Spring means tornadoes in Alabama
The southeastern United States, including Alabama, is one of the most active weather regions in the world. Several severe weather episodes strike our state each year, some with deadly results.
Severe weather encompasses a variety of things, including tornadoes, lightning, floods, wind and snow.
Tornadoes are associated the most with severe weather in the state. The most deadly times for tornadoes are in the spring, with March and April being the most deadly months.
However, for the third year in a row, the secondary tornado season – November and December – were the most deadly in Alabama.
Twelve people died in 11 tornadoes that ravaged central Alabama on Nov. 10 and another person died in a tornado in early November. The 13 deaths ranked Alabama second in the country for tornado deaths in 2002.
:"Without the exceptional warnings and the excellent response on the part of Alabamians, the death toll could have been much, much higher," said Brian Peters, Warning Coordination Meteorologist with the Birmingham National Weather Service. "But Nov. 10 again underscores the urgency for people to know severe weather safety measures and be prepared to act when the weather becomes threatening."
Much of 2002 had been a quiet year for tornadoes.
That changed in November. The other months were relatively quiet, with one tornado occurring in March, April, June and December, respectively. Three occurred in October and six in September.
In all, 37 tornadoes occurred in Alabama in 2002. That figure was above normal; Alabama can expect 23 tornadoes each year based on records since 1950.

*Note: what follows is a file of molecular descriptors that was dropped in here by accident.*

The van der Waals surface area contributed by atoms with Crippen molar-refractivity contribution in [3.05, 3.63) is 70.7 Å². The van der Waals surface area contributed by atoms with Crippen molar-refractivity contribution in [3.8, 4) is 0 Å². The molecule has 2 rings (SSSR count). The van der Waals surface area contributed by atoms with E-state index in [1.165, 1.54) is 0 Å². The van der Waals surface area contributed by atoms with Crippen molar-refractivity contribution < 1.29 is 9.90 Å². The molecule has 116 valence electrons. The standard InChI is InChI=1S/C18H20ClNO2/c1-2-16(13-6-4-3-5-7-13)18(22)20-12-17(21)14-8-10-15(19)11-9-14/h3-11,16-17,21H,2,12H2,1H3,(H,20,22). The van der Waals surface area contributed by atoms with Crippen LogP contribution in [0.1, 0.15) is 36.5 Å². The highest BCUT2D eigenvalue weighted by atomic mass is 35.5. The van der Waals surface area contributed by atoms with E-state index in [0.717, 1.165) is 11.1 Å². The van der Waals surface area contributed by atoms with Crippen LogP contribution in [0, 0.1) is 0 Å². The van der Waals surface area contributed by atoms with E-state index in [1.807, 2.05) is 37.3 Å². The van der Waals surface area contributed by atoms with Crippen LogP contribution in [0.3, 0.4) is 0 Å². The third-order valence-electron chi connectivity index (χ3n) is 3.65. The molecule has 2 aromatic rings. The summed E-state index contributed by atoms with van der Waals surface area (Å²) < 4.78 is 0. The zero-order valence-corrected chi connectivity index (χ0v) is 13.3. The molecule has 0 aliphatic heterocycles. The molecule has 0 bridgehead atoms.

"There have been 1,193 tornadoes in Alabama in the last 53 years," Peters said. "Year-to-year variations can be substantial, but the November tornadoes remind us that tornadoes do occur at any time."
Know the rules for tornado survival
As Alabama nears its most active tornado season, the National Weather Service Center offers the following safety tips:
If a tornado watch is issued, you generally should get as low as you can.
A basement below ground level or at least on the lowest floor of a building offers the greatest safety. And, put as many walls between yourself and the outside as possible. Avoid windows and glass doors. In a home or small building, go to the basement or a small interior room such as a closet or bathroom or interior hall. If available, get underneath something sturdy, like a heavy table. Protect yourself from flying debris by covering yourself with pillows, heavy coats of blankets. You can also use a bicycle or motorcycle helmet to protect your head.
If you're in a mobile home or automobile, leave them and go to a strong building. If there is no shelter nearby, get into the nearest ditch or depression and lie flat with your hands shielding your head.
If you're in a school, nursing home, hospital, factory or shopping mall, go to a pre-designated shelter area. Basements are the best, but like a home, interior hallways on the lowest floor also offer protection. Close all doors to the hallway for even greater protection.
Wherever you are, don't bother opening or closing windows during a tornado. It won't protect the structure and you could be hurt by flying debris as you try to open them.
The greatest lesson is this: stay away from doors, windows and outside walls and protect your head.